Monday, December 30, 2013
Review: Martyball (2012)
Marty Schottenheimer is one of those football coaches who probably will be underrated by history. He was a successful head coach by just about any standard, ranking with the all-time NFL leaders in victories with 200. Schottenheimer won wherever he went, more or less, including a couple of memorable runs with the Browns and Chiefs.
But there's a hole in his resume, which is obvious to just about everyone. He never made it to a Super Bowl, let alone won one. We tend to remember NFL champions. Therefore, it's easy to lump Schottenheimer with a coach like Chuck Knox, another man who won a ton of games wherever he went but fell just short of a ring.
Knox produced a very good autobiography when he was done coaching - for a guy who never said much, it turned out he had a lot to say. Schottenheimer tries a different approach with his "autobiography," "Martyball." It doesn't quite work out as well.
The basic problem centers on the book's approach. Schottenheimer opted not to write the book with a co-author himself. Instead, he decided to work with someone who wrote the book from the third person. The ex-coach certainly cooperated with Jeffrey Flanagan, and it sounds like he was helpful in making sure that family members and other friends chipped in as well.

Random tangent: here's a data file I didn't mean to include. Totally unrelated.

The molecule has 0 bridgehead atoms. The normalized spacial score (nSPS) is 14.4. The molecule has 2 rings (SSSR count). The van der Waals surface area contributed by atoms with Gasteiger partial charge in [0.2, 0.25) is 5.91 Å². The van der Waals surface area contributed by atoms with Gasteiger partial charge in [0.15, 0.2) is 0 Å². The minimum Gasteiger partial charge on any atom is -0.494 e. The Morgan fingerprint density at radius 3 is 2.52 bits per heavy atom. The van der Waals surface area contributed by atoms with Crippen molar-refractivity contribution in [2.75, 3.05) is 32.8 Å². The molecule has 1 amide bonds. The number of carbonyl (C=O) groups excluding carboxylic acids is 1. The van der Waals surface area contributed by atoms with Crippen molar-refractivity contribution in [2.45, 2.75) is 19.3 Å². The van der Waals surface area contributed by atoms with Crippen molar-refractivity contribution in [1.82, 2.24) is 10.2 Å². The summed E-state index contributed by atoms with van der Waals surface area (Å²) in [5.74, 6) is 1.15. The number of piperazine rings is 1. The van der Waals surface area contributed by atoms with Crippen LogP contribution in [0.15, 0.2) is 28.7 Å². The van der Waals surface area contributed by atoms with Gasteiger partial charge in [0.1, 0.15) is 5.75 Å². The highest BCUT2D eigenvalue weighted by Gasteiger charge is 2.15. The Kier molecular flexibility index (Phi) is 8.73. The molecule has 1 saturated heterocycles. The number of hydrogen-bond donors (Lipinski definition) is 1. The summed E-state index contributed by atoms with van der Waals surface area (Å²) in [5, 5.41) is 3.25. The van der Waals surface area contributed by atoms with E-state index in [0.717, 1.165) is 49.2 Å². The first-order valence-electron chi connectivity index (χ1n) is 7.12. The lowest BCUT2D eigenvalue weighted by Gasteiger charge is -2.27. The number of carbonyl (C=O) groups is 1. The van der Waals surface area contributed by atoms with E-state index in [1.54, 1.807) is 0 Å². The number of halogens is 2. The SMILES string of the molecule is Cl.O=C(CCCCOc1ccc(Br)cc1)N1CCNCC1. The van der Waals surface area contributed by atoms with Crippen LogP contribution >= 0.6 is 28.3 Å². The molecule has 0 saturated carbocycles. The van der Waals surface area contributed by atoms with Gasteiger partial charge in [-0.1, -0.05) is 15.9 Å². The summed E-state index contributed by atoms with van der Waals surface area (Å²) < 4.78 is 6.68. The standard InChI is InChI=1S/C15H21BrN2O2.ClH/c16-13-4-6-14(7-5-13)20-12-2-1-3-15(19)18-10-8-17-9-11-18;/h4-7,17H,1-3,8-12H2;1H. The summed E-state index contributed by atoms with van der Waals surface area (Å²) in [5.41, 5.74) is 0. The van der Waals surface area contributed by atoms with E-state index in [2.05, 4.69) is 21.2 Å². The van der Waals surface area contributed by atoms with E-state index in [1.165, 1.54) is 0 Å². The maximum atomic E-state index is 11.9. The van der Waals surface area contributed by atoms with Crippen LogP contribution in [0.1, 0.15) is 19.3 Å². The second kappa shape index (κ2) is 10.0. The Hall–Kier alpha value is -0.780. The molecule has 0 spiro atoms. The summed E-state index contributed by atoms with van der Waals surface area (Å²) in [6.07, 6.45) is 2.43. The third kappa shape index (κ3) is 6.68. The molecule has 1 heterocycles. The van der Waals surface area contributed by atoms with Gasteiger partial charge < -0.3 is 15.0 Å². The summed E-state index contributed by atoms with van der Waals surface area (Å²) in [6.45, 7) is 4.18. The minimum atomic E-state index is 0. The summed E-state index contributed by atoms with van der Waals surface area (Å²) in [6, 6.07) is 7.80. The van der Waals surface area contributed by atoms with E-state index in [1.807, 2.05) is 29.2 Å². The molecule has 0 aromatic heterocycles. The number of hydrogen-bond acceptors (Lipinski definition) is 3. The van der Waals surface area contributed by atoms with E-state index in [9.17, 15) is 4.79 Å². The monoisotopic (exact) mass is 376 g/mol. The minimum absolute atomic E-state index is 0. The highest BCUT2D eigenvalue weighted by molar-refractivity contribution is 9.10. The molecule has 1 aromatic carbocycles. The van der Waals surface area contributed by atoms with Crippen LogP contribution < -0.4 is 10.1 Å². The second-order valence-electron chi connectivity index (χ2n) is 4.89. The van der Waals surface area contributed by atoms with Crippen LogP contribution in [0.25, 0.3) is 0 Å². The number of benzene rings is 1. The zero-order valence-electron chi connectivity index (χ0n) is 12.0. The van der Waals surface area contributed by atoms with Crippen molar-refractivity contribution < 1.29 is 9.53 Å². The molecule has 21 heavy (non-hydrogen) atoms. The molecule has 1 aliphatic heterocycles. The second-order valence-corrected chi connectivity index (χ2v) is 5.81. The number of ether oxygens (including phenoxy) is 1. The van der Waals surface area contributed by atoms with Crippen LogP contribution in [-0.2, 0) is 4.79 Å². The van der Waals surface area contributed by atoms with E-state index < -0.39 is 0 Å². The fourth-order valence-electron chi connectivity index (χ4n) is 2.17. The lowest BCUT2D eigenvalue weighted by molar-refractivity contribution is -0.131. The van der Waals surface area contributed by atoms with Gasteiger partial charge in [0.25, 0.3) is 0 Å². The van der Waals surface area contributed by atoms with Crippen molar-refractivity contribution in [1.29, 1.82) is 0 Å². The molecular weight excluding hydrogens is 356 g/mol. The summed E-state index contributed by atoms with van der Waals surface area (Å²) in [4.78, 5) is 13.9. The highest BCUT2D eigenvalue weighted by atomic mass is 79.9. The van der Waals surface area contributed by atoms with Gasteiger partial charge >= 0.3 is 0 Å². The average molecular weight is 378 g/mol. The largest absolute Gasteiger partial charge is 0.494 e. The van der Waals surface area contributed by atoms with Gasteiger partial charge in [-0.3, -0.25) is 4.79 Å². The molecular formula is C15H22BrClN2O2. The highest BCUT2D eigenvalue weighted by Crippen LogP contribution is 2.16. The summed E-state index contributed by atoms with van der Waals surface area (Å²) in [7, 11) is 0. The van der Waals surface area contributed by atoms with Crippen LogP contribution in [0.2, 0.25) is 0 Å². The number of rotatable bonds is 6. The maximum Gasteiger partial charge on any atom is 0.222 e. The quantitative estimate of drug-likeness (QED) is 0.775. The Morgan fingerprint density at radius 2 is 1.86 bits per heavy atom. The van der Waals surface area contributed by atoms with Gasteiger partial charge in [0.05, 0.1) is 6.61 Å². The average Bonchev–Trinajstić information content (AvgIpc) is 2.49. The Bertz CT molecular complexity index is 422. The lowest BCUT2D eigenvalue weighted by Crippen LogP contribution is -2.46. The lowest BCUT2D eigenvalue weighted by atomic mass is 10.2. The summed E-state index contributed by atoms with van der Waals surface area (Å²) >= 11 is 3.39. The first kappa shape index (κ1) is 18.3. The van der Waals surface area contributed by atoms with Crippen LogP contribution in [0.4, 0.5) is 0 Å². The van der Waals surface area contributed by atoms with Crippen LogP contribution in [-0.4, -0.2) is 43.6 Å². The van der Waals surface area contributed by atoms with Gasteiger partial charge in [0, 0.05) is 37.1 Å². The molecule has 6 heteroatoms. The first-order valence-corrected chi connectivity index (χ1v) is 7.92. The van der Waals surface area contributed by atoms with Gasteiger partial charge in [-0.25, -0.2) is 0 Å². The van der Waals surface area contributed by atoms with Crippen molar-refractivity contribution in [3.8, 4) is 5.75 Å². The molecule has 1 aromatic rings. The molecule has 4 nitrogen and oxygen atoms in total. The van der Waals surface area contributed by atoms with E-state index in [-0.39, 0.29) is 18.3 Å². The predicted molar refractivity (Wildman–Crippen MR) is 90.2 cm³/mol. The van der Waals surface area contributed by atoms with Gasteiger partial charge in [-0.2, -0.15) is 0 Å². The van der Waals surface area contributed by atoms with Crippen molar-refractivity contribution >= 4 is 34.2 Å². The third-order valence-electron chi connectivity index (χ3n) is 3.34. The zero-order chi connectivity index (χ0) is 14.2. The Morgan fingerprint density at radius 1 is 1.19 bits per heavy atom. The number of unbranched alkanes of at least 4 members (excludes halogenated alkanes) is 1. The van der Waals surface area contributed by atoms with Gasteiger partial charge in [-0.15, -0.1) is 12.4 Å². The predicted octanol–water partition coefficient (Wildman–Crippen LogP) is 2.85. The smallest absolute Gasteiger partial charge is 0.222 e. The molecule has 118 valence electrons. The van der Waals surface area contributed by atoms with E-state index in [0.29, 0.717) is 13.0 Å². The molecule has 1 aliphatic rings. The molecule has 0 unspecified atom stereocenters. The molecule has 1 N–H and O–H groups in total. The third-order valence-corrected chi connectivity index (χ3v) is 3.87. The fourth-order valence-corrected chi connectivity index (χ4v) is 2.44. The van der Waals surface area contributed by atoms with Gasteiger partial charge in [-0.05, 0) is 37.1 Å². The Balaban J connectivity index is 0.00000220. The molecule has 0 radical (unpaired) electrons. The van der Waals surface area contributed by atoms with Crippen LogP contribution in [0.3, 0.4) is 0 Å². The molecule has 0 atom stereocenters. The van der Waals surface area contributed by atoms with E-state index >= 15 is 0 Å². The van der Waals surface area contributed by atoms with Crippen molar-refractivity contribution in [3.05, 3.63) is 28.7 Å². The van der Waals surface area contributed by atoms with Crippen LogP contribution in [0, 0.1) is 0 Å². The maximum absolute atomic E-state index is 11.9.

The book, then, becomes something of a hymnal of praise for Schottenheimer and his career as a coach. Sometimes it's others doing the singing, and sometimes it's Flanagan himself. But it's relentlessly positive, to the point that the reader knows pretty quickly what's going to be coming for the 300-plus pages.
Now, let's be clear that Schottenheimer certainly deserves some credit for a fine career. I have no doubt that he has influenced many top players and coaches over the course of coaching days. It's a story of success, but this sort of writing approach takes away some of the drama in the story. As in, he deserves to tell his story, but it's easy to wonder where the drama is.
There are some good stories told along the way, at least, and some of them come from the family. Marty's wife Pat comes across as a particularly interesting and fun. There's a great story that how Marty met Pat on the bench and went to her house to pick her up for their first date ... and he didn't recognize her when she came to the door. They obviously patched things up pretty quickly.
There also are reminders of how life gets in the way of people's jobs, even for football coaches. The famous "fumble" involving the Browns in the AFC Championship game is remembered by the Schottenheimers as the night they came back from the game - and one of their sons had to have his appendix out.
Books like this are fairly common. Fans of Schottenheimer, and they are many, will enjoy it, because it's a quick read and good-natured. You can easily see family members handing them out as gifts. Still, "Martyball" is not going to be a keeper for the rest of us.
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